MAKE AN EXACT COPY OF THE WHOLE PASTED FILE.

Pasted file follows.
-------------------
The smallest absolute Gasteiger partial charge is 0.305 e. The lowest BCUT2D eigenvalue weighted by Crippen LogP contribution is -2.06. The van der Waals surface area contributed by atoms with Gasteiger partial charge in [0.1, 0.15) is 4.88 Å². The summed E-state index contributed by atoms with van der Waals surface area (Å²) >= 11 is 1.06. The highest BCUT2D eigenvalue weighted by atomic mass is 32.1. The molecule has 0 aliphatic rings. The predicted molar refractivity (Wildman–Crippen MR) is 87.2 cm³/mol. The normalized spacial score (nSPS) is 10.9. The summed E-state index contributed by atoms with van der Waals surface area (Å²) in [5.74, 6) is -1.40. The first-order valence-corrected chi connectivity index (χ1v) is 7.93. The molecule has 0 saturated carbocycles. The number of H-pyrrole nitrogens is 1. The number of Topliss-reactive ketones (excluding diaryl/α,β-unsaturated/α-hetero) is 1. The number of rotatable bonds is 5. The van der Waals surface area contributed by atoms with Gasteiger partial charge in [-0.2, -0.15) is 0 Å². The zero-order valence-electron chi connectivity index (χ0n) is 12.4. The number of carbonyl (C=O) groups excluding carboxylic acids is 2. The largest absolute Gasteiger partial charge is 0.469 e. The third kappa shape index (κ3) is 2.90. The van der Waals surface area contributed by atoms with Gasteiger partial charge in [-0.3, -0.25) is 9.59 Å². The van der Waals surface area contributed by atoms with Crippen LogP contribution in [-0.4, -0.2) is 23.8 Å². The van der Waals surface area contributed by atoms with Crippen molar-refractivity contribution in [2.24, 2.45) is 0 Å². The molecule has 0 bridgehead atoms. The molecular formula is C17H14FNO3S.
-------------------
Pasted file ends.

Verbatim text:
The smallest absolute Gasteiger partial charge is 0.305 e. The lowest BCUT2D eigenvalue weighted by Crippen LogP contribution is -2.06. The van der Waals surface area contributed by atoms with Gasteiger partial charge in [0.1, 0.15) is 4.88 Å². The summed E-state index contributed by atoms with van der Waals surface area (Å²) >= 11 is 1.06. The highest BCUT2D eigenvalue weighted by atomic mass is 32.1. The molecule has 0 aliphatic rings. The predicted molar refractivity (Wildman–Crippen MR) is 87.2 cm³/mol. The normalized spacial score (nSPS) is 10.9. The summed E-state index contributed by atoms with van der Waals surface area (Å²) in [5.74, 6) is -1.40. The first-order valence-corrected chi connectivity index (χ1v) is 7.93. The molecule has 0 saturated carbocycles. The number of H-pyrrole nitrogens is 1. The number of Topliss-reactive ketones (excluding diaryl/α,β-unsaturated/α-hetero) is 1. The number of rotatable bonds is 5. The van der Waals surface area contributed by atoms with Gasteiger partial charge in [-0.2, -0.15) is 0 Å². The zero-order valence-electron chi connectivity index (χ0n) is 12.4. The number of carbonyl (C=O) groups excluding carboxylic acids is 2. The largest absolute Gasteiger partial charge is 0.469 e. The third kappa shape index (κ3) is 2.90. The van der Waals surface area contributed by atoms with Gasteiger partial charge in [-0.3, -0.25) is 9.59 Å². The van der Waals surface area contributed by atoms with Crippen LogP contribution in [-0.4, -0.2) is 23.8 Å². The van der Waals surface area contributed by atoms with Crippen molar-refractivity contribution in [2.24, 2.45) is 0 Å². The molecule has 0 bridgehead atoms. The molecular formula is C17H14FNO3S.